I can never do a short seclusion, because Asha will hang around with too much intensity for three or four days, and if I come out too soon it doesn’t work, because it takes at least that long for Asha to shut up.

I contemplated this while I was in seclusion – how the karma of our situation follows us around. I was writing about my spiritual teacher, but the horses and the people around me were doing something else. Lots of people in that remote area are struggling. And it reminded me of our friend Jairam who’s been wrongly imprisoned for over thirty years. When I went to visit Jairam, I remember walking down the corridor with cells on either side, and how I could feel that as soon as the prisoners got out, they would rush to do exactly what had gotten them there, and that the real imprisonment was the franticness of their own minds.

Now, it may seem grim to ponder how deeply we’re trapped by our karma and our consciousness. But it isn’t grim at all if we look at it from the perspective of truth. Because the keys to the prison are in our hands. And that’s what I realized by being alone with myself for a long time: “Oh, it’s really up to me.”

The events of my life that are making me nervous and afraid are actually good news, because they’re telling me that I’m experiencing exactly what I’ve chosen to experience. And the revelation of truth that the guru has brought us is telling me that God knows it all. God knows the vast ocean of habits and nasty memories spinning in our astral spines and eating at our consciousness. But there’s another force at work in our lives. There is a power of truth that is very simple, and a teaching that is very simple. And the simplicity is tricky to realize, because we keep thinking it has to be harder than it is.

Kriya Yoga and Hong-Sau and the Aum technique operate very directly to change and uplift our consciousness. And when you’re in that vibration, you realize that there’s a new and wonderful reality that goes along with it.

The prisoners are living at a level of consciousness where all of us have been, including Paramhansa Yogananda and Jesus Christ. And this is why the masters are able to be so compassionate: because they’ve experienced it all. Wherever you are, they’ve been there. They would have to have been there, because we’re all climbing the same mountain.

The mentally unstable person at the checkout counter in the grocery store is surfing on a vibration of consciousness that says, “This is bringing me pain, and that will bring me happiness.” And when I see them, I think, “Let’s see how that works, laddie. Go for it, and find out how it’s working for you.”

We reach a point where we admit that we don’t actually know where our happiness comes from. And then we begin to want to open our hearts and listen.

United in understanding: that the only real joy to be found in this life is inside

United in understanding: that the only real joy to be found in this life is inside

After many years, I’ve been able to pinpoint the demographic of Ananda, and the insight that has brought us together. We’ve realized that the problem isn’t outside of us, but inside. It doesn’t mean that we’re suddenly no longer blaming others. But we’ve begun to wake up and realize that while they may be wrong, there’s something inside me that’s wrong, too.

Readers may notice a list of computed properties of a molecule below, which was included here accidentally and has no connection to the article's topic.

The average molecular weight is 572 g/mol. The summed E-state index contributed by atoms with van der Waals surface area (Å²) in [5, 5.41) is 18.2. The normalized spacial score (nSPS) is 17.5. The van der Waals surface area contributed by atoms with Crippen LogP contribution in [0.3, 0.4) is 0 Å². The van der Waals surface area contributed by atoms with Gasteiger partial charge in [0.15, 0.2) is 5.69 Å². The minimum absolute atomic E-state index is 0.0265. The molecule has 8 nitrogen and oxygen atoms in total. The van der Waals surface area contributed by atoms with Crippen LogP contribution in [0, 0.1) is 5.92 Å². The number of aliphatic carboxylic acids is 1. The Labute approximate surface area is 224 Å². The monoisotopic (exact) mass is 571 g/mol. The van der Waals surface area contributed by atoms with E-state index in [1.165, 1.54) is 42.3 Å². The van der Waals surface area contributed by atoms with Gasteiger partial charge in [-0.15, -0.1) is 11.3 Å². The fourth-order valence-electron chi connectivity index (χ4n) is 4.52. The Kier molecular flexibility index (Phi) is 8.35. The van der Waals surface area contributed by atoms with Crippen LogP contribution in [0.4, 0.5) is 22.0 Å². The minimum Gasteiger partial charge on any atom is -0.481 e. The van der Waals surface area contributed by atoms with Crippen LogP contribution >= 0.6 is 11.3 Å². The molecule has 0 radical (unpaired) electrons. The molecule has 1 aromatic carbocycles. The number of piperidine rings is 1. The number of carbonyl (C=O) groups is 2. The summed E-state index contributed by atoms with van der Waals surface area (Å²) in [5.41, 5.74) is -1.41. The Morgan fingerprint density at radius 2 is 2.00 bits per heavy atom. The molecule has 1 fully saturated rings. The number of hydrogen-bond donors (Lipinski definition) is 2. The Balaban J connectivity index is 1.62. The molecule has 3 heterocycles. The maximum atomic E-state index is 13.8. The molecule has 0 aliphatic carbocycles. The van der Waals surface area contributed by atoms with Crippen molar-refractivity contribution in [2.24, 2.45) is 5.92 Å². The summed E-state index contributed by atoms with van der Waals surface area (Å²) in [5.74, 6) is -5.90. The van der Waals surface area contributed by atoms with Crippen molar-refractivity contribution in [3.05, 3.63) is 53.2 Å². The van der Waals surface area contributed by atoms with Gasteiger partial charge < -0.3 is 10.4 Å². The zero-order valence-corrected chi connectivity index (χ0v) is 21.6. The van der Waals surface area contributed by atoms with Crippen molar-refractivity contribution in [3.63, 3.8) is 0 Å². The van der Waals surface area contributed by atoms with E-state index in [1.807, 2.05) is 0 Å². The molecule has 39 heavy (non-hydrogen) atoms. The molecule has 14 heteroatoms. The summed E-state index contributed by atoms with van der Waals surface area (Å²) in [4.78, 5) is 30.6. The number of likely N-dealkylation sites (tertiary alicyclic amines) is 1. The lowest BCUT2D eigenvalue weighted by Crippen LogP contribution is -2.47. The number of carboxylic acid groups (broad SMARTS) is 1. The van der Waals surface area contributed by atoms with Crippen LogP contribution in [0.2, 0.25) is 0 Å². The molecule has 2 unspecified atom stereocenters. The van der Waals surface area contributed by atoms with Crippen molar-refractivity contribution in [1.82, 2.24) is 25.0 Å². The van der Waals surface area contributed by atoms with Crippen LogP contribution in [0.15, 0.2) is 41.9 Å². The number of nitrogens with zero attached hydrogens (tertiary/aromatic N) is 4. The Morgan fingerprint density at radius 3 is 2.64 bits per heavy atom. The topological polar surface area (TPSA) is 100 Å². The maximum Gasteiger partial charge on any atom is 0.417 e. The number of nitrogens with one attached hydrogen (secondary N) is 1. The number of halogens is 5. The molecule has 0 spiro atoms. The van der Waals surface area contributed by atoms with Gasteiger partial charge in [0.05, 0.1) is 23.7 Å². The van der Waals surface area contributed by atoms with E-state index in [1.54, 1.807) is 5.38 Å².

As terrifying as it is to realize how much power there is in the consciousness that you’re carrying with you, and to know that you really don’t want to be this way – it’s a tremendous relief and great good karma when the master comes along and says, “Okay, let’s do something about it.”

And from that point, our suffering is of the ego that’s being shaken loose from its delusions. When the guru starts doing something about the suffering of our ignorance, we feel the pain of the ego being pried loose from its cherished delusions. “Oh, anything but that! I was serious, but not about that!” Or we plead, “But I can still have that, can’t I?”

Sister Gyanamata, Paramhansa Yogananda’s most advanced woman disciple, said, “I realized that I had to give up everything.” And I love the words that follow: “Even those things that were mine by right, and that harmed no one.”

Everything that isn’t eternal will have to go away. You’ll be on your deathbed, and you’ll be going farther and farther from the life you knew in this world, and there will be a moment when you’ll have to decide: Who do I want to be? Not that you’ll have many options.

My seclusion took away a lot of my options – I couldn’t peruse the Internet or pick up the phone and call a friend. And I didn’t mind. We have so many options nowadays, but what if you had none? Because the day will come when you won’t have any at all.

Will we have a graceful exit, or will we have to eat a stupidity meal before we’re allowed to die? Master said that we should contemplate the unreality of this world every day, and the reality of our eventual passing.

St. Paul said, “I protest by your rejoicing which I have in Christ Jesus our Lord, I die daily.” (1 Corinthians 15:31) He was referring to his experience of samadhi. He knew the other reality, and when he came back into this world he worked extremely hard. He did everything he possibly could, and when death came he said, “I fought the good fight. I kept the faith. I finished the race.” He knew that they would cut off his head. But what an exit line!

This is where we want to be able to stand. We need to finish the race, and we need to be able to say that we’ve been true, and that we did our best. Because in the end nothing else will make the slightest difference – it will all go away, and we’ll be alone with who we really are. God bless you.

(From Asha’s talk during Sunday service at Ananda Sangha in Palo Alto, California on August 6, 2017.)